Take the eggs or sugar out of a cake and what will you get if you try to bake the mix?

Remove the ground beef from your favorite chili recipe, can what is cooked really still be called chili?


Quote from: Nick Pagnucco
I'm wary about generalizing to a genre how religion could or should be represented. I'd be willing to make some cautious generalizations about how religion works in specific RPGS. Maybe generalizations about 1 gaming group's preferences across time and different RPGs also. And thats about it.

Everything else, IMHO, is up in the air, including whether or not it needs to be defined at all. If it needs to be defined, I am sure there are some games that are well suited to have religion play a minor or a one-dimensional role. Others may require detailed accounts on political ramifications, or on the effects on everyday life, or on the cosmology.


Concerned, and well you should be.  But how concerned?

(read on please)


Quote from: John Kim
Based on my experiences, I feel that game mechanics are not especially important with regards to religion. If anything, making theurgical matters into cut-and-dried mechanics might impede what I consider successful portrayal of religion.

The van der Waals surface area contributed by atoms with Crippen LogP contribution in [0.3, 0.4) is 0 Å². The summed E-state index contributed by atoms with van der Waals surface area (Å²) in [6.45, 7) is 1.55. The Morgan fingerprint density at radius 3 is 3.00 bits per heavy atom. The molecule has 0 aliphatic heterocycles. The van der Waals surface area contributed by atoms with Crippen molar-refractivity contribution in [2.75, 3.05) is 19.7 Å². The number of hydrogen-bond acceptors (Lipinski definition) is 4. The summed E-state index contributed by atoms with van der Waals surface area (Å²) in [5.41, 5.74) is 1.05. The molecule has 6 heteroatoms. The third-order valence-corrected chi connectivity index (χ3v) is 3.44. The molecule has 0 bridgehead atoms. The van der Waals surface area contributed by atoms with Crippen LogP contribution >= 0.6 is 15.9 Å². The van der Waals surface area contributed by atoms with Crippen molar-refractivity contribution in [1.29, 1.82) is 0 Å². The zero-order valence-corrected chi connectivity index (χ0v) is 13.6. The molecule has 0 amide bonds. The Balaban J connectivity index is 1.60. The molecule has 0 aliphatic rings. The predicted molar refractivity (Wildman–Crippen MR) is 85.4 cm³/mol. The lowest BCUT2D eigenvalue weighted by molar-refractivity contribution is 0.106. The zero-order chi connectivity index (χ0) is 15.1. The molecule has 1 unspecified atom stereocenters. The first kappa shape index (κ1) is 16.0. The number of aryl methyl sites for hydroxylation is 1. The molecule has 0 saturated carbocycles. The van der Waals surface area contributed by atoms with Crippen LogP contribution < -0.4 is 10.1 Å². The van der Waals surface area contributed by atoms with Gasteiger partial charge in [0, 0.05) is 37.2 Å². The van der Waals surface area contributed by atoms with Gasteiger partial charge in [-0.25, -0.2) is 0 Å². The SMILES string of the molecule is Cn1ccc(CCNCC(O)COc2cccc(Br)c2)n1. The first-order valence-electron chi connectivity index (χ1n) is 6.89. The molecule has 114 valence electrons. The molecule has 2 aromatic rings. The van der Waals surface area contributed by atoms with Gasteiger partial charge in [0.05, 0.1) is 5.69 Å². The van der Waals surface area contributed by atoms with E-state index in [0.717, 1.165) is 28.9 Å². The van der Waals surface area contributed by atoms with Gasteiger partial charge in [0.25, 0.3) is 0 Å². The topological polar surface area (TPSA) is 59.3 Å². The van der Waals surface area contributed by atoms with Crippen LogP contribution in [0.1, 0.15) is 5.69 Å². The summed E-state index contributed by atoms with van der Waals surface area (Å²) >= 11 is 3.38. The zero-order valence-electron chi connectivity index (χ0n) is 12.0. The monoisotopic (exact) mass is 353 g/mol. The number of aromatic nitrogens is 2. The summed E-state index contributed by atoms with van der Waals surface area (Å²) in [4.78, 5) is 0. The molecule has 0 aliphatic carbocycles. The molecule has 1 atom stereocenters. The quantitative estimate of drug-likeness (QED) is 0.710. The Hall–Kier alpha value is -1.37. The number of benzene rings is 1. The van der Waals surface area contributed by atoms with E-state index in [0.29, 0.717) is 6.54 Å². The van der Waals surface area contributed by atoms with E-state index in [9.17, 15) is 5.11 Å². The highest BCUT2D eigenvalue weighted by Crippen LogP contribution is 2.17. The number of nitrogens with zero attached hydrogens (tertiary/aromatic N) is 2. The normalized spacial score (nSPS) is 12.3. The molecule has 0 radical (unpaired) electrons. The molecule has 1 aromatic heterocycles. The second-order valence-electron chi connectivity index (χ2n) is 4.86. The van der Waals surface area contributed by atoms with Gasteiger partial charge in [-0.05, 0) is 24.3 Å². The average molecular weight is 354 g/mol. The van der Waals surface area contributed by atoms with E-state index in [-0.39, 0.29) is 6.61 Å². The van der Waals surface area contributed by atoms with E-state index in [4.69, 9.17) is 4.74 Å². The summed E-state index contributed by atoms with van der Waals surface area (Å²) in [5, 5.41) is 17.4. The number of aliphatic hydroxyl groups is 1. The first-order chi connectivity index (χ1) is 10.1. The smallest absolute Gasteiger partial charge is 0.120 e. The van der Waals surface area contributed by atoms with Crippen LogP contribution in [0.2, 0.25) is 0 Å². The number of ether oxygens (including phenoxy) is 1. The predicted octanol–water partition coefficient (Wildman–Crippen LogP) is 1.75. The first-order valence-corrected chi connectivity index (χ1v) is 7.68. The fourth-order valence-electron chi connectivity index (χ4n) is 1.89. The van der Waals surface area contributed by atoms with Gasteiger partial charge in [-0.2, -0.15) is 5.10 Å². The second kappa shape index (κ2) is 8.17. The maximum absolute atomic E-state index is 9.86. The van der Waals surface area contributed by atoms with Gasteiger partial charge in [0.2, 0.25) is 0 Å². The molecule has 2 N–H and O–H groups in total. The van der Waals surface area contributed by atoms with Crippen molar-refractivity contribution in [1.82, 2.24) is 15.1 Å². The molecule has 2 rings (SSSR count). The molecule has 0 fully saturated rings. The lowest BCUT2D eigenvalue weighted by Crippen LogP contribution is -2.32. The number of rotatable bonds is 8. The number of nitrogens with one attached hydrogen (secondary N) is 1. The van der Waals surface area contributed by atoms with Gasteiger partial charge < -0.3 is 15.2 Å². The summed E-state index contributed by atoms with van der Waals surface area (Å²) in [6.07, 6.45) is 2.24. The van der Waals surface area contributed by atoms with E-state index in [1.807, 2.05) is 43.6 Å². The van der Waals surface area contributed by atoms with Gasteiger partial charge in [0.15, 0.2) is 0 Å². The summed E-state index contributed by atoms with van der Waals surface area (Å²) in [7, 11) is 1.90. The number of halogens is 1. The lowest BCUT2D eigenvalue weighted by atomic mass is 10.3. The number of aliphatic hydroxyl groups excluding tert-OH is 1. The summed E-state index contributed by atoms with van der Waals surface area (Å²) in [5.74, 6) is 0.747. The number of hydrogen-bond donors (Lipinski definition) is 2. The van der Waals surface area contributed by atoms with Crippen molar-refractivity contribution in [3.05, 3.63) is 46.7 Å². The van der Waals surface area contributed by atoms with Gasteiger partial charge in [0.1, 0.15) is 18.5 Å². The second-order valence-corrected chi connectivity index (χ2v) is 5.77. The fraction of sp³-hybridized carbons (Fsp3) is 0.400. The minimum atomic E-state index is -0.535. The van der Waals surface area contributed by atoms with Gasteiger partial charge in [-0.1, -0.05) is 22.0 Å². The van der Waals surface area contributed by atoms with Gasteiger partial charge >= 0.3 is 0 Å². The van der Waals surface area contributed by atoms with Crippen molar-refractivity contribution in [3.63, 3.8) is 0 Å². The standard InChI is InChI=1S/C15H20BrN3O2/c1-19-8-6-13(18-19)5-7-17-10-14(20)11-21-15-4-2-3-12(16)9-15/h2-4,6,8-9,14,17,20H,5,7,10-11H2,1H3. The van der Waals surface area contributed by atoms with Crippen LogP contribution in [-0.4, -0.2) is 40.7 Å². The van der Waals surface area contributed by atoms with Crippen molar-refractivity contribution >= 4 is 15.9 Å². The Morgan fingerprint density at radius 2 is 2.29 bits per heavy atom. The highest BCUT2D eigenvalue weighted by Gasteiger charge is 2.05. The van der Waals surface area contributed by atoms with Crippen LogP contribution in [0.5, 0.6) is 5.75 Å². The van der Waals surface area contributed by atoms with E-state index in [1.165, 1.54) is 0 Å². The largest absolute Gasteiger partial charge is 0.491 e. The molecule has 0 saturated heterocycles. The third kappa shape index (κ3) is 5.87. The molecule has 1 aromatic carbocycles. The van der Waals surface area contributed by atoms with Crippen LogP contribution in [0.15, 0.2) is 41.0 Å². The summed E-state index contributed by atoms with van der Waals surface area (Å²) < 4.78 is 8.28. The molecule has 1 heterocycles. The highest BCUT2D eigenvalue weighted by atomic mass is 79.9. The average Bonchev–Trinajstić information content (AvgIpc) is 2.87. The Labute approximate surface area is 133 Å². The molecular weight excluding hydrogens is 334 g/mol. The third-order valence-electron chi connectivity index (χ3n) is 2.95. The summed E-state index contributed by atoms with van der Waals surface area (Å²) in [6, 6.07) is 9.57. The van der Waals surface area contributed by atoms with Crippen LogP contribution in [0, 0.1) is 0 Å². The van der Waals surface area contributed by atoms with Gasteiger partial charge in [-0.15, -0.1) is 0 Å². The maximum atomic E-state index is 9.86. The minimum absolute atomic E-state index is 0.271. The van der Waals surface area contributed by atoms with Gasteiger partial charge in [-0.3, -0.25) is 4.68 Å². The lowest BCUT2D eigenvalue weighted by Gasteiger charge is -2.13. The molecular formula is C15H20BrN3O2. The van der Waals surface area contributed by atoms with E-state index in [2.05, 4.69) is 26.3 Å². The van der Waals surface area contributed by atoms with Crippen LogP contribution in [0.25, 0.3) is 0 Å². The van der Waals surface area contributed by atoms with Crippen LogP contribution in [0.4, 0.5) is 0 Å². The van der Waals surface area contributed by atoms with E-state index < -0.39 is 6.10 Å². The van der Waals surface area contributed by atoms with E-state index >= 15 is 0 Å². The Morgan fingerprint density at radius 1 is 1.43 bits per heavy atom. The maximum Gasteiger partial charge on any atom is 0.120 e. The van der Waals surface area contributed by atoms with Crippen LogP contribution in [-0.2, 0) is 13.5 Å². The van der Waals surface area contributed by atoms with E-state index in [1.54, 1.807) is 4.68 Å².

There are Priests, Witches, Diviners, Clerics, Magicians, Witch Hunters, and etcetera ad nauseum ad infinitim cluttering our role playing games.  Do we really need to know the how, or the why, of their existance and the manner in which they have come to fill these roles?

Granted: Considering the philosophical ideologues of a religion without taking the game world, the rule system, or even the use to which such a organization is to be put is, in my opinion, getting ahead of ourselves.  Of course it can help us suss the manner in which we want to portray religion, or even *if* we want to use the term, but the hard facts are the average player really isn't going to care about the long hours that have been spent anguishing over their sensibilities.  (Or even realize that many a game desinger does!!!)

They will either take offense or not, they will either take an interest in the stage dressing of the game or not... I know, we spend hours crafting rationales for why Kobolds are in that Cave of Doom guarding the Silver Onyx Stone of Incredible Sorcery; but does the average player really care about the why's and whatfor's?